09:30- 11:00 Challenge 1: Are we asking the right questions for maximum societal impact from health-related machine learning? Fitting more complex functions to a previously published objective is not a good use of machine learning effort; problems need better selection, framing and evaluation metrics.
- Chair: Iain Buchan
- Patient-centred research in a complex health data world: a new role for ML. John Holmes, University of Pennsylvania
- Learning from timestamped population-based epidemiological data. Myra Spiliopoulou, Universitat Magdeburg
- Going the last mile: why deep learning is not enough. Enrico Coiera, Macquarie University
11:00- 11:30 Coffee Break
11:30- 13:00 Challenge 2: Are we borrowing strength sufficiently across silos of inference to be patient-centred and population-serving? Studies that focus on prediction using offline datasets without collaborative feedback are limited; problems need addressing within systems at reasonable resolution (time, place, person).
- Chair: Danielle Belgrave
- Smartphone-based digital phenotyping. Jukka-Pekka Onnela, Harvard
- Adapting AI approaches to rare diseases. Anita Burgun, Paris Descartes University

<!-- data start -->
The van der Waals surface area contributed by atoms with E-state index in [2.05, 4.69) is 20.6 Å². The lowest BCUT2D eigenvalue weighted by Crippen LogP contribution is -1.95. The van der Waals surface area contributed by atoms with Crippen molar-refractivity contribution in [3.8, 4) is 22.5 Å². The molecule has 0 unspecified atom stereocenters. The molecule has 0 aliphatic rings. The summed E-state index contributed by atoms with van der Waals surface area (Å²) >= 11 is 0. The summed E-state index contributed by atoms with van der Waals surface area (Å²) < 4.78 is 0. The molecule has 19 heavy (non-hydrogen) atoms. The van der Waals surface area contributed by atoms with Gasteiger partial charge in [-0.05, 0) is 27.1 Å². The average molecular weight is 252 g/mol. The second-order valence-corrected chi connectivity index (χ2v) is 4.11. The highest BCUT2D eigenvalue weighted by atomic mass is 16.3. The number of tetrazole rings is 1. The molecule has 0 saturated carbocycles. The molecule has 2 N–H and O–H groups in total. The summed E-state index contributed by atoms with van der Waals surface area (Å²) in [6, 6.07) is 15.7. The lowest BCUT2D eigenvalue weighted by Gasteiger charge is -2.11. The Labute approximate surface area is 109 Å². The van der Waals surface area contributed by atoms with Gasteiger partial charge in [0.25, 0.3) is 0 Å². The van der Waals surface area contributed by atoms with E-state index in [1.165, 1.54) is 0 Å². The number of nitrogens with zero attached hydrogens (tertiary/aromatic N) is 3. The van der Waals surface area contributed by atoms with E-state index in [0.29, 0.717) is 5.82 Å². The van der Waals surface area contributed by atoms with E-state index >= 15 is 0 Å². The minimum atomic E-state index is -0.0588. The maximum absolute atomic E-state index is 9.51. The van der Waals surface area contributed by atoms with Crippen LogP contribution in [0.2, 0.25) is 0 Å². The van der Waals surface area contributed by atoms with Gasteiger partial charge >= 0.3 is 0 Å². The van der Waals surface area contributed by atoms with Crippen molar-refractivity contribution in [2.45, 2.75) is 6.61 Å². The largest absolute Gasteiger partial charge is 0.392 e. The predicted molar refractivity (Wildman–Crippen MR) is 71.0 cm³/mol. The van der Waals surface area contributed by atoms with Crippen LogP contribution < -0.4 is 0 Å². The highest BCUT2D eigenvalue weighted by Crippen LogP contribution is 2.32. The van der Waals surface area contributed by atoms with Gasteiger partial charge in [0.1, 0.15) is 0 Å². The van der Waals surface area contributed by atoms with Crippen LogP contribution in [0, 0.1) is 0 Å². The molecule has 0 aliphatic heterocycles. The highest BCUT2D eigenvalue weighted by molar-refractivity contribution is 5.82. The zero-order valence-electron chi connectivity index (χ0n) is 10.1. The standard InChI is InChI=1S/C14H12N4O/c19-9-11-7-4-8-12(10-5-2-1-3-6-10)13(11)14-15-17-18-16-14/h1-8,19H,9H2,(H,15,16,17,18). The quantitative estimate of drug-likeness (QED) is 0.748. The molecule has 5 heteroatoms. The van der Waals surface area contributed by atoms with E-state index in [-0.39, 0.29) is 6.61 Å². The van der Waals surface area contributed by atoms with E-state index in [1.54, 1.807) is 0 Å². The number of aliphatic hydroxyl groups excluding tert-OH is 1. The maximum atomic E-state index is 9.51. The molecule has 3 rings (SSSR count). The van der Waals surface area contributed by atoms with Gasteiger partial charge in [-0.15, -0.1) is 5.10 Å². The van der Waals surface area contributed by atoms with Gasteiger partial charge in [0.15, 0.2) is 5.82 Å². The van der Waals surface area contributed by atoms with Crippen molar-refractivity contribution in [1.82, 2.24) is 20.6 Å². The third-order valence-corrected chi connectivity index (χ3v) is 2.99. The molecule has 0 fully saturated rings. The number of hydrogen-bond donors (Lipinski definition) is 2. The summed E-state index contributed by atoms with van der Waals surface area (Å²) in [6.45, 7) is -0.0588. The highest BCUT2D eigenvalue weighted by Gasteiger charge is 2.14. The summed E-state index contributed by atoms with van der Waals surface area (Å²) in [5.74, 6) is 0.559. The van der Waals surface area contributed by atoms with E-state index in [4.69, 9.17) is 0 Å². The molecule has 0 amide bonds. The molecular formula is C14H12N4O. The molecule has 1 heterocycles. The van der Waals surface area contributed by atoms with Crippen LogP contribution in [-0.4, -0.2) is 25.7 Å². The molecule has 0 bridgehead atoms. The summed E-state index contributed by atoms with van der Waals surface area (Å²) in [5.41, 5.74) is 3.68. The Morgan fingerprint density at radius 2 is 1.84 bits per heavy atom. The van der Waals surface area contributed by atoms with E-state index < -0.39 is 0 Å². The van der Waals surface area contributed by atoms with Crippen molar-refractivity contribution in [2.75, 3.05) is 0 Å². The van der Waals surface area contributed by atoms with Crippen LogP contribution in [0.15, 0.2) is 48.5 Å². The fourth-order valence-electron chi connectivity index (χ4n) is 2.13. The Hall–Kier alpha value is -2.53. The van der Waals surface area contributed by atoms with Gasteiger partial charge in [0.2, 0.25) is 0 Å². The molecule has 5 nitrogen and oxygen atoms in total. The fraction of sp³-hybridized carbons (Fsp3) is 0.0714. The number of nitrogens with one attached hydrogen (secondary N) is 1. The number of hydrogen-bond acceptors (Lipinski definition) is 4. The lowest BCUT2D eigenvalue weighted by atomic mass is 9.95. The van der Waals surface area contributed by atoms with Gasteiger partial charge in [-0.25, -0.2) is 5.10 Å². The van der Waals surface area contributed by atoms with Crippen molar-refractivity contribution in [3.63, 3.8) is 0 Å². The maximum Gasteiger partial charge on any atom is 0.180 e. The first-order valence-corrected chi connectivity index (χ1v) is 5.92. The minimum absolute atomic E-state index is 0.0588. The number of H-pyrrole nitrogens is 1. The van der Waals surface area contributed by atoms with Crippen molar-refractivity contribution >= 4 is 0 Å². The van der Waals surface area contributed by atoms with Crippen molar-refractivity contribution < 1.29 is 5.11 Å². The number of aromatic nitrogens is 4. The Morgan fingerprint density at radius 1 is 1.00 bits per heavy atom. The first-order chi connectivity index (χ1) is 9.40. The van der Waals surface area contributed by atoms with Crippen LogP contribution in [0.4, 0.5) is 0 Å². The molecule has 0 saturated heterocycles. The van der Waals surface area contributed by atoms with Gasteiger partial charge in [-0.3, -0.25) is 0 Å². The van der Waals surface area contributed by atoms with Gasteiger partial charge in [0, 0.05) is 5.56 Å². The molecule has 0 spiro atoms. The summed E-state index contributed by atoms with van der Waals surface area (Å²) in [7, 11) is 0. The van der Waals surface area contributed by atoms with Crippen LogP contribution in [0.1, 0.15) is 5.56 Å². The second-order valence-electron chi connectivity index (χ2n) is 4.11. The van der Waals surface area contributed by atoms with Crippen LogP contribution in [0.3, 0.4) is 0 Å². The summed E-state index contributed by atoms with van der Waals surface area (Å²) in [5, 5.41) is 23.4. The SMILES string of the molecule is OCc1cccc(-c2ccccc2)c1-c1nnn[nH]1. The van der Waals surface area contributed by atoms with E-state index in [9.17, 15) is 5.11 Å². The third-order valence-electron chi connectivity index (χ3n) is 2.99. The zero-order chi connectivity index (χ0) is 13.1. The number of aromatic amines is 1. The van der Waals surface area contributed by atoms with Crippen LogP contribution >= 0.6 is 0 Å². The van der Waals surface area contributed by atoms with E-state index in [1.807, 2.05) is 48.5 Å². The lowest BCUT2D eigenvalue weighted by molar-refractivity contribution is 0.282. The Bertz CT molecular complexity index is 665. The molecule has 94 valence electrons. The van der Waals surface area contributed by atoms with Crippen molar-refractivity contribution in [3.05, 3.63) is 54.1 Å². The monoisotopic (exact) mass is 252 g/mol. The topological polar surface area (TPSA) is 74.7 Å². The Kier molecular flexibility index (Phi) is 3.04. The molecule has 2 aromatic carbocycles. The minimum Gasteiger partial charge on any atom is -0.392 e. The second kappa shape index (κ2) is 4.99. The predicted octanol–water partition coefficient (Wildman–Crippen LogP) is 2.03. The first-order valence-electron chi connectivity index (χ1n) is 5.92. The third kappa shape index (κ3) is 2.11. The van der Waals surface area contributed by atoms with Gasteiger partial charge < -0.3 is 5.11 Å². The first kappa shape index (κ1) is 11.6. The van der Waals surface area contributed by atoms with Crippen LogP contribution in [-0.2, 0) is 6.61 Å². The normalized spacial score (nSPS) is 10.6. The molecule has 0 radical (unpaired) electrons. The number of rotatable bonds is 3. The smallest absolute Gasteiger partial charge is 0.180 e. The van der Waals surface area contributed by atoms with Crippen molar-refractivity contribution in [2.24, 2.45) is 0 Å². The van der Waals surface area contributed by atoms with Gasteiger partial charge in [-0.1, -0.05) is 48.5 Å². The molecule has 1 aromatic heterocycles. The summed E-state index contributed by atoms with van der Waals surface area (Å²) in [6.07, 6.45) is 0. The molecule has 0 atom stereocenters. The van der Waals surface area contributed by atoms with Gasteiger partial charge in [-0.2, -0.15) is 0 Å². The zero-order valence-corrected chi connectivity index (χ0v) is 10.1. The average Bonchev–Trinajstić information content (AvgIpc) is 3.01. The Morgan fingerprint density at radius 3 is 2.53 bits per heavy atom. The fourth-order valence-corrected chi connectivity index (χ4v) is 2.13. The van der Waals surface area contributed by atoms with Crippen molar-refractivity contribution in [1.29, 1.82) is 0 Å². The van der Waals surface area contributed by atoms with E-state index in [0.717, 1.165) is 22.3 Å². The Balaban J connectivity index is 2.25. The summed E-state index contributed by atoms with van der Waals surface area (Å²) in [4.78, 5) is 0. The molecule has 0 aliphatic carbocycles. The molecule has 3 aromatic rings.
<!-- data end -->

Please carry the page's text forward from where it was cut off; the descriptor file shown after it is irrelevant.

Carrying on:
- AutoPrognosis: Automating the design of predictive models for clinical risk and prognosis. Mihaela Van de Shar, University of Oxford
13:00- 14:00 Lunch
18:00- 18:45 Challenge 3: How does this community organise at global scale to share well-formed problems to advance health data science and avoid AI hype? Technology-led collaborations attract poorly framed problems; our field needs to embrace a more interdisciplinary approach and pursue more careful and meaningful collaborations, in concert.
- Chair: Saria Suchi
- Democratisation of data science. Blaž Zupan, University of Ljubljana
- Collaboration as an innovation to advance healthcare AI. Leo Celi, MIT
18:45- 19:30 Next steps and closing remarks
- Chair: Niels Peek
- AMIE panel: Riccardo Bellazzi, Anita Burgun, John Holmes, Suchi Saria and Allan Tucker